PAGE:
We’ve used industry standard studies to determine the sizing range for the iWALK2.0. That said, humans come in all sizes and shapes, so there will always be rare instances where the iWALK won’t fit people even though they fall inside our size range.
Leg length is what matters for sizing the iWALK crutch. But nobody knows their leg lengths, so we use height as a starting point. The industry studies we use cover 95% of the human population, so what that means is that at the far extents of our size range (4’10” and 6’6”), there’s a 95% chance the iWALK will fit. As you move further from the minimum / maximum range, the greater the chance that the iWALK will fit. In fact, we know that the iWALK will fit people that are shorter or taller than our minimum/maximum requirements.
We provide a leg length chart that details the requirements for both upper and lower leg length. This is the only way to be 100% certain that the iWALK2.0 will fit.
For most people, pain or fatigue in the unaffected leg is due to two possible issues:
1. Incorrect adjustment. Proper fit is everything. The crutch needs to become an extension of your leg, which means height (both above the knee platform and below it), vertical alignment and proper strap tension (tight!!!) need to be correct. We show you how to achieve this in our instruction video, shown here.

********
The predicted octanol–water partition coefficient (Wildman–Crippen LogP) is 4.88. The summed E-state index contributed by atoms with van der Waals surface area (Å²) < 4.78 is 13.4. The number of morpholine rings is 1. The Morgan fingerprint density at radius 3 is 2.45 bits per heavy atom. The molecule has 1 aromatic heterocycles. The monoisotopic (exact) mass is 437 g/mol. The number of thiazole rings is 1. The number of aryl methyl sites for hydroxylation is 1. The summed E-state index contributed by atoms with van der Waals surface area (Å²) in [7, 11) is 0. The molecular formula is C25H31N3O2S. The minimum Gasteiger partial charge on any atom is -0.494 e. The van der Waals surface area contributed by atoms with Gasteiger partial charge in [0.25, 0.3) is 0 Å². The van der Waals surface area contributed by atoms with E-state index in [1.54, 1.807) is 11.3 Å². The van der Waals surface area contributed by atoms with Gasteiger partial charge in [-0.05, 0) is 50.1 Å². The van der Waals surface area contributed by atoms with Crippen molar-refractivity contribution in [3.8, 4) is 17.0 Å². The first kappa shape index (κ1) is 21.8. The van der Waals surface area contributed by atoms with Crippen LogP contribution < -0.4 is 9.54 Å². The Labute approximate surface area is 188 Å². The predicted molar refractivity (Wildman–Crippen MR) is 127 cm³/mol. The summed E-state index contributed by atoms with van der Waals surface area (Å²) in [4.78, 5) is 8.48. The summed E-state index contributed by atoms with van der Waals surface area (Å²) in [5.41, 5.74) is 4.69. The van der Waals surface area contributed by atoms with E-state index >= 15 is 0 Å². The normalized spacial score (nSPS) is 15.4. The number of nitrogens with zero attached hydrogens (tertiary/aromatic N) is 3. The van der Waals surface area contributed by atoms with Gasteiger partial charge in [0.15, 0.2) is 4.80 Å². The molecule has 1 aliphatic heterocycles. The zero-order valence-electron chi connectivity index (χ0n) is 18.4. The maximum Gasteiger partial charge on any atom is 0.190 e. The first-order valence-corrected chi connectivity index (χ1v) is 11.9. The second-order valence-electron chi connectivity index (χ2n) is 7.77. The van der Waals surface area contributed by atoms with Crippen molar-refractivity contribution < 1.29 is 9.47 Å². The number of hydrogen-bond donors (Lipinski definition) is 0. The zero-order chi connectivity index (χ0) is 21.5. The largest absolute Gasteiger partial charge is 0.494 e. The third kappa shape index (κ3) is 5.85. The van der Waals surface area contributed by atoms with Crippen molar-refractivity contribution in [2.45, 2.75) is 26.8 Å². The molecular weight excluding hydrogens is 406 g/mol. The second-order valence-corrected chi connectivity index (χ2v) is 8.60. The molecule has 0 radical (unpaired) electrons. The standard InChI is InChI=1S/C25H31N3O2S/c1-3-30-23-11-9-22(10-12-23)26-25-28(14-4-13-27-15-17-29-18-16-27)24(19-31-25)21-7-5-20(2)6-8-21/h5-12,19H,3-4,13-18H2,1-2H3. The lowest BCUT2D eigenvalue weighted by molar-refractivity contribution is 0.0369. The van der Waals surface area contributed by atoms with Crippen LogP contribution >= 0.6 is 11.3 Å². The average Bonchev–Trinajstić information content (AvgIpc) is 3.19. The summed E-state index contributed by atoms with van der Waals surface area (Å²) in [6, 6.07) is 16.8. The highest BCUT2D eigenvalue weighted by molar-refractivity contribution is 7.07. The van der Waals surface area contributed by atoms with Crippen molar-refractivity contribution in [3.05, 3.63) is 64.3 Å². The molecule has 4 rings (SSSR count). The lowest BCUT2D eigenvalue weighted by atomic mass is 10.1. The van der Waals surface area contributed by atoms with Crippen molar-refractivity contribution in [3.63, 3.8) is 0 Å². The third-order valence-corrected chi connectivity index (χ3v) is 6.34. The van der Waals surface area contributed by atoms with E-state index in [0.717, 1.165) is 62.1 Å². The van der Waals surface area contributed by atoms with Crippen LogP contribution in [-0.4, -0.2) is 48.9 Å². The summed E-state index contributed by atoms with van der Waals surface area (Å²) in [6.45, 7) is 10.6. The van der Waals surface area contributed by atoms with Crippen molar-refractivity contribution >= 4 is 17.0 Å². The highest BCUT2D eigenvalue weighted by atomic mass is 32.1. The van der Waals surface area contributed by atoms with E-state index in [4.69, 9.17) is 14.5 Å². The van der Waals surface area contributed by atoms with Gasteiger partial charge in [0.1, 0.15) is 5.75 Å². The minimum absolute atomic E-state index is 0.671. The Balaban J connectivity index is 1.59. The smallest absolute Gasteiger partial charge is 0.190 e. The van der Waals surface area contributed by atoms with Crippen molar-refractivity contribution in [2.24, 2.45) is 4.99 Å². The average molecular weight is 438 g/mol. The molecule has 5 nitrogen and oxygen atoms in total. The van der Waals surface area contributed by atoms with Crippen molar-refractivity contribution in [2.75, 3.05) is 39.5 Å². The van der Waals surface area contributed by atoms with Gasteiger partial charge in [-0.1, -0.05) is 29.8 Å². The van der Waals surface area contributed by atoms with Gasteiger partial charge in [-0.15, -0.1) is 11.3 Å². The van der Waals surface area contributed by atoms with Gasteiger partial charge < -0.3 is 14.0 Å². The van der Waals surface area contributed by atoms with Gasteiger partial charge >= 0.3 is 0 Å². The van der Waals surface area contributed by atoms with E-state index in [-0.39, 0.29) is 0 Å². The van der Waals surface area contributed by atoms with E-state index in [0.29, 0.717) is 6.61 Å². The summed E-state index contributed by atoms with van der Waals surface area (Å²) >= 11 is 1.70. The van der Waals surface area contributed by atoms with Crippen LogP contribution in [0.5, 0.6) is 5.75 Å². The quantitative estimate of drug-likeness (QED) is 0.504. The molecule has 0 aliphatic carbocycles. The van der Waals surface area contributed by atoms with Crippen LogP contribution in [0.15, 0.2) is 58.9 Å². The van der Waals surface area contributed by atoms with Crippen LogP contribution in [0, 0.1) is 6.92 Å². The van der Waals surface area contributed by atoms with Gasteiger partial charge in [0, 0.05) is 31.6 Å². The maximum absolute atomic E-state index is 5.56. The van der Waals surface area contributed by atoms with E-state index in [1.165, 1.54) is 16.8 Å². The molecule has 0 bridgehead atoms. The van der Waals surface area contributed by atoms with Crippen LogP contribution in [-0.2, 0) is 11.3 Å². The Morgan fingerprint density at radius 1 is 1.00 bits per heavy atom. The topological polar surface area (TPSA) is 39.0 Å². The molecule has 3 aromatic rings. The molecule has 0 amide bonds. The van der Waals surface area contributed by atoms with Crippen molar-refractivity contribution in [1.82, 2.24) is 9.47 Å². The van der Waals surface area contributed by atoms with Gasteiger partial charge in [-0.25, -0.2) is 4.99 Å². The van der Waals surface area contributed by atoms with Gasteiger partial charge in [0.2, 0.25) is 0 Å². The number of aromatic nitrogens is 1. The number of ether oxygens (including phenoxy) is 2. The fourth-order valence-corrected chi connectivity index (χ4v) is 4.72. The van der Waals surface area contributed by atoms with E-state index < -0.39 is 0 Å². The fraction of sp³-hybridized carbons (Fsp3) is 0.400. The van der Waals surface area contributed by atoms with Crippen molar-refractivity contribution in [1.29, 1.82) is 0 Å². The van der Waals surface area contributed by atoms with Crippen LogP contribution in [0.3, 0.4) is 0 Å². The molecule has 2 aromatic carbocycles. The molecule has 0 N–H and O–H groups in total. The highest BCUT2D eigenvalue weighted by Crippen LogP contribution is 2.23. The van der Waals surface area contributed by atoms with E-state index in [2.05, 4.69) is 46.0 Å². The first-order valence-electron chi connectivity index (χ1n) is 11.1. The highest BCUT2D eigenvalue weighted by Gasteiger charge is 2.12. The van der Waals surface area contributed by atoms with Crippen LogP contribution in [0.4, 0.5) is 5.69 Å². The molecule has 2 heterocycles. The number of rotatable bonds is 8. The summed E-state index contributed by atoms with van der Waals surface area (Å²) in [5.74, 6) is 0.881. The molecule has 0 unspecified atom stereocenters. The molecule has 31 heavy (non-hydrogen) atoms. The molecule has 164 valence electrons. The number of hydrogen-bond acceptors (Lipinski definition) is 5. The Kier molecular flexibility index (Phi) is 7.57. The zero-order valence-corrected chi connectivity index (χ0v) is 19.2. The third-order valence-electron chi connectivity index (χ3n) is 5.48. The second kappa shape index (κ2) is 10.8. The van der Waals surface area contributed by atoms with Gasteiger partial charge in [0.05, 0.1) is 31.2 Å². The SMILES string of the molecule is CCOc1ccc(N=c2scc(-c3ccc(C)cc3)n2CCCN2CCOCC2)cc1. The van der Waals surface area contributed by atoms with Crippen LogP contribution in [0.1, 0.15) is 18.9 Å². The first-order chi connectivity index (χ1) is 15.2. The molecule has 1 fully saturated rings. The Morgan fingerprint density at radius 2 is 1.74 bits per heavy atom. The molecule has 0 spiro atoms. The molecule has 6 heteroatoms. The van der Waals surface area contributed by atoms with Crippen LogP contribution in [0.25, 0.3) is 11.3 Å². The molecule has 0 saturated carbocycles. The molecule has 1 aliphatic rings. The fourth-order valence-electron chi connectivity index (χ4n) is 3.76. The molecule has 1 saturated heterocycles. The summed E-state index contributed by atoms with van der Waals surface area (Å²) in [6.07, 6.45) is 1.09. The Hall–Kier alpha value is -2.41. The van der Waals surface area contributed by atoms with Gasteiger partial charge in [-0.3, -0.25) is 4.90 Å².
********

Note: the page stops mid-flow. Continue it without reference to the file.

2. Another common issue is not fully committing your weight to the crutch. This typically happens during learning, and goes away when you gain proficiency. In normal human gait, 40% of the time you are putting all your weight on only one foot. This happens when you ‘toe-off’ with your back foot and bring it back to the front. At this point, you have all your weight committed to the other foot. When using the crutch, it’s normal for beginners to not commit all their weight, and they rush to get the good foot back on the ground. This over-recruits the good leg, which can result in unnatural gait adaptations, which, in turn, recruits muscles that are normally dormant or lightly utilized during normal gait. This can cause fatigue or pain.
The iWALK2.0 works best if you treat it like it’s a normal leg. The less you try to adapt, the better it works. You need to trust it. With time and increased proficiency, your gait will become more normal, and the fatigue and/or pain will diminish.
If this does not solve your problem, then contact us so we can troubleshoot your specific case.